It should be noted that, generally speaking, PPE is meant to protect the person wearing PPE from infection, but as noted above also serves to protect residents under some circumstances. Masks largely prevent the wearer from infecting others, but have been shown to provide some protection to the wearer as well. A long-term care setting, where the population is extremely vulnerable and patients and workers are in confined, enclosed spaces, cannot be used to draw conclusions about the effectiveness of masks. The scientific literature strongly supports the use of masks to reduce transmission of the virus by the general public.

UPDATE: I received this addendum from MDH to the answer above after posting this morning:

We’d like to provide some additional context and information regarding your first item of concern:

Preventing the spread of COVID-19 requires a multi-pronged approach, several components need to be in place, it’s not just the mask. All must work together to achieve the greatest effectiveness. Long-term care facilities should have systems in place to identify ill staff and residents (e.g. monitoring temperatures & signs and symptoms) as well as frequent testing. Early identification allows the facility to isolate the resident and to have ill staff refrain from reporting to work. The facility should also ensure both staff and residents are performing frequent hand hygiene. Contaminated hands is one of the ways infection can spread. Frequent cleaning and disinfection of environmental surfaces as well as equipment between resident uses (e.g. a thermometer that goes room to room) are important. MDH resources do recommend that residents wear a cloth mask within 6 feet of others, including health care workers. Any gap in infection prevention and control can contribute to the spread and all interventions need to occur consistently. There are other factors in play but these are some of the common areas we stress. Again, this is why this anecdote stemming from a long-term care facility is not a good gauge of mask or PPE effectiveness.

As noted, there are a number of articles in the scientific literature on the effectiveness of masks. Here is one good one in particular – it discusses percentages of mask effectiveness.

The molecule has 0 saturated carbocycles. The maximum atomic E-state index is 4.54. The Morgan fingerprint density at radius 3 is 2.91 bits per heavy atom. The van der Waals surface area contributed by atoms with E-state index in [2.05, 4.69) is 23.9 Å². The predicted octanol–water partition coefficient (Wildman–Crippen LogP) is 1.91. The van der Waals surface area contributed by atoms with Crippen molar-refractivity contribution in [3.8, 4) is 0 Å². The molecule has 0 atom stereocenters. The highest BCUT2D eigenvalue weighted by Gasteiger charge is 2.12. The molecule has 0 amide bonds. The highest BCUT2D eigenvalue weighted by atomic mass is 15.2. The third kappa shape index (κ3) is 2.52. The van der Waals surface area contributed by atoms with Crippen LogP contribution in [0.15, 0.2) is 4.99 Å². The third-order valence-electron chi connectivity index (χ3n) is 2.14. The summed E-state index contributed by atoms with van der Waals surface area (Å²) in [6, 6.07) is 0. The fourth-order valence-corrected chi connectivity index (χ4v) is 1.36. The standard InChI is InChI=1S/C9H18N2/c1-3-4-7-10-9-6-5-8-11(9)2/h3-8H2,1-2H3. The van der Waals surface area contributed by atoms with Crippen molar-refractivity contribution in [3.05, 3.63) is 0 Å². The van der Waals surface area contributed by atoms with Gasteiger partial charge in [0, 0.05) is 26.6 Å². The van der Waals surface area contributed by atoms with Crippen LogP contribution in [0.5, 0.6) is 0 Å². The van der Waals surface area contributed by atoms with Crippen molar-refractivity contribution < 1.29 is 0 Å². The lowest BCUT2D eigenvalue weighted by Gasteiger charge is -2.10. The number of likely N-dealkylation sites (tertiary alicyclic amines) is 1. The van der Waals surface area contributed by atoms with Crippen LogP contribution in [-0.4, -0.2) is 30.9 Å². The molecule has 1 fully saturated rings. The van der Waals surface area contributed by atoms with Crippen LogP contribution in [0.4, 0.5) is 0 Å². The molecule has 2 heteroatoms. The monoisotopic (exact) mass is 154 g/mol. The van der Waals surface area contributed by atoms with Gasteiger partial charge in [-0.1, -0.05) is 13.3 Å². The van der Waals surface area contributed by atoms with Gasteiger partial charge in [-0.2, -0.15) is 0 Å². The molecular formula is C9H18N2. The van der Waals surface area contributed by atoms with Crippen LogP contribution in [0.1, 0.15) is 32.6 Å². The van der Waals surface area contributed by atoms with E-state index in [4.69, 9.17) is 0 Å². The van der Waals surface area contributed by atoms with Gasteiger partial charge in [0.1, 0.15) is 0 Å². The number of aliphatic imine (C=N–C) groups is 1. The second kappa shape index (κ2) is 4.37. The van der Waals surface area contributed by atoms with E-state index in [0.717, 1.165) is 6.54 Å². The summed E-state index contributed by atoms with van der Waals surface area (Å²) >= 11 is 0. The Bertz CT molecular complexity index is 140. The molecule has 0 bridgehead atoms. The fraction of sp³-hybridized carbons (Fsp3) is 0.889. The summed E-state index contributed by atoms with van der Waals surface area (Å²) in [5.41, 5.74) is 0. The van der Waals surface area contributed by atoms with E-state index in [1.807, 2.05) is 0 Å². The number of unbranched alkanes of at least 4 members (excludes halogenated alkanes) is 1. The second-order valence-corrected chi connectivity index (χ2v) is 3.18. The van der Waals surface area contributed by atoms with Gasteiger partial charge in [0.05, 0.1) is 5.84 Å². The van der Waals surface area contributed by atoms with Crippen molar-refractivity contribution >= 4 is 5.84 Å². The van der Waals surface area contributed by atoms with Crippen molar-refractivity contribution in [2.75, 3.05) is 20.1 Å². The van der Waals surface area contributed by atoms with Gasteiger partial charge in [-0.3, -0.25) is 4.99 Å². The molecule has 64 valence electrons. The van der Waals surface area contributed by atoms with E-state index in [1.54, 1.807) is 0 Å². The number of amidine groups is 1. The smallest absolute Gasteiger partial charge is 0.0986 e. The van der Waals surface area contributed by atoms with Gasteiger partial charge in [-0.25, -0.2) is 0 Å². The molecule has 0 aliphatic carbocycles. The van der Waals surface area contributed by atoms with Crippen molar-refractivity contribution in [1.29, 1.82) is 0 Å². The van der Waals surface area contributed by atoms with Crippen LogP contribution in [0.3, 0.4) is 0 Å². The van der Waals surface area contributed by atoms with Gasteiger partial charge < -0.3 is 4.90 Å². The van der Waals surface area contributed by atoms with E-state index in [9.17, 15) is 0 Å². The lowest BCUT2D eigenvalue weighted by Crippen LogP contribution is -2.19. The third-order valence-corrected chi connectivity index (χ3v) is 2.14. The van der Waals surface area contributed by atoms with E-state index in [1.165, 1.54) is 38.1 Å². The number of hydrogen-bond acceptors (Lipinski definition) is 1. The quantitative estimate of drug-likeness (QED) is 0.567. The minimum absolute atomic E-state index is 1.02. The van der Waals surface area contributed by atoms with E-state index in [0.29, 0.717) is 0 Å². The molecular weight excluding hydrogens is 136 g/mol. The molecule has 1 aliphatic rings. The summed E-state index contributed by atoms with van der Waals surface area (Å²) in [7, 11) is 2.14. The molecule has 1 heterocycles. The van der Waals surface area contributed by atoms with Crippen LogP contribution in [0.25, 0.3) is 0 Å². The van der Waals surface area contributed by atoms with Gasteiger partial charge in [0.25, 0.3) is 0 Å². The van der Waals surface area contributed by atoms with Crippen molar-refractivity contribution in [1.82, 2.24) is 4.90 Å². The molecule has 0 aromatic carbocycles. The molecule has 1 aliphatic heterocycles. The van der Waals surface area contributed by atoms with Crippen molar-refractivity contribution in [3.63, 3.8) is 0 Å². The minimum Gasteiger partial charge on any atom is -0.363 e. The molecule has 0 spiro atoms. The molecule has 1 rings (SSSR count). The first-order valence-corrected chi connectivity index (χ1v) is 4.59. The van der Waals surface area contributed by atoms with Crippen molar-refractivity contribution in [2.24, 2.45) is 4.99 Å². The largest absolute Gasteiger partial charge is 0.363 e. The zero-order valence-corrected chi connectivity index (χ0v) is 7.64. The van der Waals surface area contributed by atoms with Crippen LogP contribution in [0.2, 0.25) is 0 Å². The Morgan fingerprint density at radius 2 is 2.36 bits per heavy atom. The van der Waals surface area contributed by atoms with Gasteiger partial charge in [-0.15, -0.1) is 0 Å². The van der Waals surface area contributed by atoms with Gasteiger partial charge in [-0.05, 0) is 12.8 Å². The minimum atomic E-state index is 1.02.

2. Question: A long-time friend writes with these observations about the restrictions on gym use: “The new order requires that participants be 12 feet apart while exercising (regardless of the type of exercise, like yoga versus cardio). What was wrong with 6 feet? The facility can have no more than 100 people in it, regardless of its size. Huh? Masks must be worn at all times. I would like to know whether the person who came up with that has ever tried to complete a cardio step class with a mask on. Classes cannot have more than 10 (including the instructor), again, regardless of the size of the room. So you could hold a ‘gentle yoga’ class on the basketball court, but only 10 people could participate. Consumption of food or beverage is not permitted in the class. Apparently, you can drink water, but since that is a beverage, presumably you would have to slip outside that classroom for a quick gulp. One of my instructors collapsed a couple weeks ago for lack of hydration. I need a jug of Gatorade to make it through cardio step. Most people do. I wonder if they know they are flouting the Governor’s order. Why the restrictions are tightening as the case count is plummeting is a mystery, particularly at our Y, which, to my knowledge, has had no infections. The rules also betray their author’s complete lack of familiarity with what actually goes on in a class.” Would you please comment on these observations?